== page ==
This tragedy of thought is based chiefly on Saxe Grammaticus' History of Denmark.
Hamlet is simply a monomaniac too much under the spell of imagination, too much absorbed in thought, and too little governed by the sober counsels of reason and common sense. A man of speculation—not of action. Hence, his vacillation, weakness and inconsistency. Altogether egotistical, and even sometimes a contemner of himself. He is not the stuff out of which a lover is made, and this accounts for his strange and even cruel demeanour towards Ophelia. His mind has been shattered to its foundations by the imagination of the appearance of an apparition—disclosing to him the tragic fate of his father, and inciting him to revenge the death upon his royal uncle. His mind, albeit diseased, had a certain method in its operations. He was a fanatical monomaniac. He thirsts for vengeance, but his conscience struggles with his will, his passions are in conflict with his reason, and he is never able to muster up his soul towards the execution of the deed, to the accomplishment of which the Ghost had, as it were, consecrated him. Goethe thinks the key to Hamlet's whole procedure is found in the characteristic ejaculations:—
"The time is out of joint: O cursed spite!
That ever I was born to set it right!"
This is an intensely metaphysical play. Hamlet's mind is moody, misanthropical and morbid. Meditation overwhelms action. The ideal supersedes the real. The mental equilibrium is disturbed. Sense is totally subordinated to intellect. The compound nature of man is almost wholly ignored. He is a creature of fancy, and consequently his perceptions, "passing through the medium of his contemplations, acquire a form and a colour not naturally their own. Hence we see a great, an almost enormous intellectual activity, and a proportionate aversion to real action consequent upon it, with all its symptoms and accompanying qualities." This accounts for his conduct in "giving a substance to shadows, and throwing a mist over all commonplace actualities. He is vague as thought. There is nothing definite in his action. He has no decision of character in respect to his mission. He is "constantly occupied with the world within, and abstracted from the world without."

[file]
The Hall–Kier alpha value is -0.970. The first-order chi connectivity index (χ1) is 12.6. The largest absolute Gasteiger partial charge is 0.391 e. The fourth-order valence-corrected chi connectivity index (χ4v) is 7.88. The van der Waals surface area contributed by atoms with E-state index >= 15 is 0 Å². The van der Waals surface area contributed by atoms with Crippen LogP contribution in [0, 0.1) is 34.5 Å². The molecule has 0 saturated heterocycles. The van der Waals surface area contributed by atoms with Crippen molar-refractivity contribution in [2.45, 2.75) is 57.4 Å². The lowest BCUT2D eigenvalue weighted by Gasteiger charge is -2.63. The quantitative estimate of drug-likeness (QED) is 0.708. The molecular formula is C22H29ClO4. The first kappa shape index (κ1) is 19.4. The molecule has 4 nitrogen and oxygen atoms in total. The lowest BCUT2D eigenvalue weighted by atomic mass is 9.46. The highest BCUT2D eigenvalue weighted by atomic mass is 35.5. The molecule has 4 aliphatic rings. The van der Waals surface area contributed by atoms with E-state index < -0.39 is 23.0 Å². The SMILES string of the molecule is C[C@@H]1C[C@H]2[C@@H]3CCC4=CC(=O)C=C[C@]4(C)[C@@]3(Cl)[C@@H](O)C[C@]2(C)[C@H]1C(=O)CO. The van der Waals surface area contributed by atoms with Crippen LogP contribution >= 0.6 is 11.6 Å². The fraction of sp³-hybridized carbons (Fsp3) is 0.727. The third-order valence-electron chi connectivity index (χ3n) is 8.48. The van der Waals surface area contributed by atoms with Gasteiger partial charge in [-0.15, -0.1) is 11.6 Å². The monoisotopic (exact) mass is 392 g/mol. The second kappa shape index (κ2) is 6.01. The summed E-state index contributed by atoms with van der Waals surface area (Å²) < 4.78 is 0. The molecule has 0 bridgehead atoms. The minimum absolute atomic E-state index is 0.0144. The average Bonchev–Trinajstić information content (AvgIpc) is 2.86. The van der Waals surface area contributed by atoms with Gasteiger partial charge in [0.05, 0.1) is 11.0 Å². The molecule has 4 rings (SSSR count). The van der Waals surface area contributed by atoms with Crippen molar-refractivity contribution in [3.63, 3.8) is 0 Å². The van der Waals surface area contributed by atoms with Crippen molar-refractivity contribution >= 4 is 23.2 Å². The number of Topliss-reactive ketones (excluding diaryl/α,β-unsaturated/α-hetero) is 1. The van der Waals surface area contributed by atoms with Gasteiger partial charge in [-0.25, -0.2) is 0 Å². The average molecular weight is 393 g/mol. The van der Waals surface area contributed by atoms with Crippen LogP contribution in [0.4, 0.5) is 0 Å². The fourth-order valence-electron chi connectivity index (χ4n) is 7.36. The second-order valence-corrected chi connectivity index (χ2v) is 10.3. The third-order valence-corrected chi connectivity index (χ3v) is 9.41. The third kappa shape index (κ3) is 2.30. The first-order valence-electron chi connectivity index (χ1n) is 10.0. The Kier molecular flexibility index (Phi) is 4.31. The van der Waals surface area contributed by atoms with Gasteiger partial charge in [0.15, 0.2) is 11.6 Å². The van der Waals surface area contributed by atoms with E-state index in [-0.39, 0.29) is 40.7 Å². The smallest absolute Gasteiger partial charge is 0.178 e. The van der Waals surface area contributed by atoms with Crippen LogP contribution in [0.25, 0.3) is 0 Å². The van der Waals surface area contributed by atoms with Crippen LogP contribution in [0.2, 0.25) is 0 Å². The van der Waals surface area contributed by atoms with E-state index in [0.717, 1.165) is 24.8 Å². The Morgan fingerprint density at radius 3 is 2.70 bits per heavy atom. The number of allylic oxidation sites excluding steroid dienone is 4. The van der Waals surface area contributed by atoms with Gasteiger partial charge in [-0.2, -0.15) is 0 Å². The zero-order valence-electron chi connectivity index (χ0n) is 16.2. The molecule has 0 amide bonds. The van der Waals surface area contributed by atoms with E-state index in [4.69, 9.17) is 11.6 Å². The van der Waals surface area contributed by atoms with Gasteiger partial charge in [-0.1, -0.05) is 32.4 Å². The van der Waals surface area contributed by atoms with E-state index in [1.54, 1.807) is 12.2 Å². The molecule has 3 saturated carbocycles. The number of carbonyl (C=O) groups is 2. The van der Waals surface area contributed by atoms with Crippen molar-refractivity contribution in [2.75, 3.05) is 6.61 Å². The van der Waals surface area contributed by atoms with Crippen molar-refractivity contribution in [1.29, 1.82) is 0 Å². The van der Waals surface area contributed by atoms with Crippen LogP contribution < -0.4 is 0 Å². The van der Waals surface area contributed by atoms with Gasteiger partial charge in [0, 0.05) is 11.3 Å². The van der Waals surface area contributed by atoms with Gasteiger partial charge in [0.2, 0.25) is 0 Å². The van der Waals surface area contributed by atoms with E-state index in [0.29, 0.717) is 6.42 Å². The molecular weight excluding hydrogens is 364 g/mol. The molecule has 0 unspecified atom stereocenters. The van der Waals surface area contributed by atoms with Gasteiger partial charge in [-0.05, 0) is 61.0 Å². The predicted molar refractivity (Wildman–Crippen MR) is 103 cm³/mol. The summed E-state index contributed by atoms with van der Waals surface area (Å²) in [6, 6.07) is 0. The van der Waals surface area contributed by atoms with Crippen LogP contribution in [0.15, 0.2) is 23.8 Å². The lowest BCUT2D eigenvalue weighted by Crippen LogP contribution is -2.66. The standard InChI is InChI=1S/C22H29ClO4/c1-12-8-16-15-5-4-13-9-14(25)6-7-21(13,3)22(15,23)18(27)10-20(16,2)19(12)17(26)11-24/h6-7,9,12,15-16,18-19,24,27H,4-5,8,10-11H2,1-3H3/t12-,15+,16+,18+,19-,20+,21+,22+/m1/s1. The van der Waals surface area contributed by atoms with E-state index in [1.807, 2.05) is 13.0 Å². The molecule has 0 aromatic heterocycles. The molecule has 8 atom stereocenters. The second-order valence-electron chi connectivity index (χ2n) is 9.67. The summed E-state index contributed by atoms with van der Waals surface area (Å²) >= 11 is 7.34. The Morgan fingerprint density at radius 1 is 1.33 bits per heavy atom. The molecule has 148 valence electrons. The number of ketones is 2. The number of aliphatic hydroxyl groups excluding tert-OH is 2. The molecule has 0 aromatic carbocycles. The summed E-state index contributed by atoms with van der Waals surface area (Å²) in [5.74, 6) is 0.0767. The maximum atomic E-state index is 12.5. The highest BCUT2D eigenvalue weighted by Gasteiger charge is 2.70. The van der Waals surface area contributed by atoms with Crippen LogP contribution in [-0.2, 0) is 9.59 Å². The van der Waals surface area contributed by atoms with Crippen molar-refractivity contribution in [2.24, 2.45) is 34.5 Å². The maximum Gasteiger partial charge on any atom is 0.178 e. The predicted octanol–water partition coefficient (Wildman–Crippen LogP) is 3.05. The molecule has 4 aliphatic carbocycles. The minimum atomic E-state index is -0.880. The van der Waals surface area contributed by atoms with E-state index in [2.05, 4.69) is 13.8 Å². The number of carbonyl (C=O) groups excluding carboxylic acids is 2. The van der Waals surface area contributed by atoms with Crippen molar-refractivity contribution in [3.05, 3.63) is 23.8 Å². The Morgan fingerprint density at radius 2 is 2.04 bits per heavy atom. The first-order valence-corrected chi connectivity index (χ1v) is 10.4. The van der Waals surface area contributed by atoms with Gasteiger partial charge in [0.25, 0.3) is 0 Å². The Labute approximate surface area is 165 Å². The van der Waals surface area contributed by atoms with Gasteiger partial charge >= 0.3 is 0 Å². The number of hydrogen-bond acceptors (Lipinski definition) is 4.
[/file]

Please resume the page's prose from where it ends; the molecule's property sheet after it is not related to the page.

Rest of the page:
Schlegel rightly and philosophically says that this is "a tragedy of thought inspired by continual and never-satisfied meditation on human destiny, and the dark perplexity of the events of this world." The command of the Ghost is altogether unchristian. It is diabolical. Vengeance is God's prerogative—not man's. His depreciation of the personal and menial qualities of his murderer and royal successor is certainly in bad taste. Let another man praise thee, and net thine own lips—is a maxim alike applicable to all men and ghosts.
Men of great daring and action must not pause too minutely and tediously to scan the possible relations and consequences of their own conduct in great emergencies. The whole play—according to Schlegel, "is intended to show that a calculating consideration, which exhausts all the relations and possible consequences of a deed, must cripple the power of page 2 acting." Indeed, this is beautifully indicated in these expressive lines:—
"And thus the native hue of resolution
Is sicklied o'er with the pale cast of thought;
And enterprises of great pith and moment,
With this regard, their currents turn awry,
And lose the name of action."
Throughout this remarkable play, Hamlet is represented to us as a man halting between two opinions. The catastrophe is brought about not by the Prince—but by "the King himself, filling up the measure of his iniquities." Conscience—all along—has made a coward of the magnanimous Hamlet. Polonius, who met his death accidentally, is a character after Benjamin Franklin's old almanack type. His fate does not call forth our lively commiseration. The play throughout is a grand characterisation of human nature—a philosophical analysis of the metaphysical labyrinths of the human heart. It is a sublime epic of the mind.
1. For this relief, much thanks: 'tis bitter cold,
And I am sick at heart.
2. Horatio says, 'Tis but our fantasy;
And will not let belief take hold of him,
Touching this dreaded sight.
3. How now, Horatio? you tremble and look pale:
Is not this something more than fantasy?
4. With martial stalk hath he gone by our watch.
5. In what particular thought to work, I know not;
But, in the gross and scope of my opinion,
This bodes some strange eruption to our State.
6. Why such impress of shipwrights, whose sore task
Does not divide the Sunday from the week:
What might be toward, that this sweaty haste
Doth make the night joint-labourer with the day.
7. A mote it is to trouble the mind's eye.
In the most high and paling state of Rome,
A little ere the mightiest Julius fell,
The graves stood tenantless, and the sheeted dead
Did squeak and jabber in the Roman streets:
As stars with trains of fire and dews of blood,
Disasters in the sun; and the moist star,
Upon whose influence Neptune's empire stands,
Was sick almost to doomsday with eclipse.
And even the like precurse of fierce events,
As harbingers preceding still the fates,
And prologue to the men coming on,
Have heaven and earth together demonstrated
Unto our climatures and countrymen.
8. But, soft! behold! lo, where it comes again!
I'll cross it, though it blast me. Stay, illusion!
If thou hast any sound, or use of voice,
Speak to me:
If there be any good thing to be done,
That may to thee do ease, and grace to me,
Speak to me: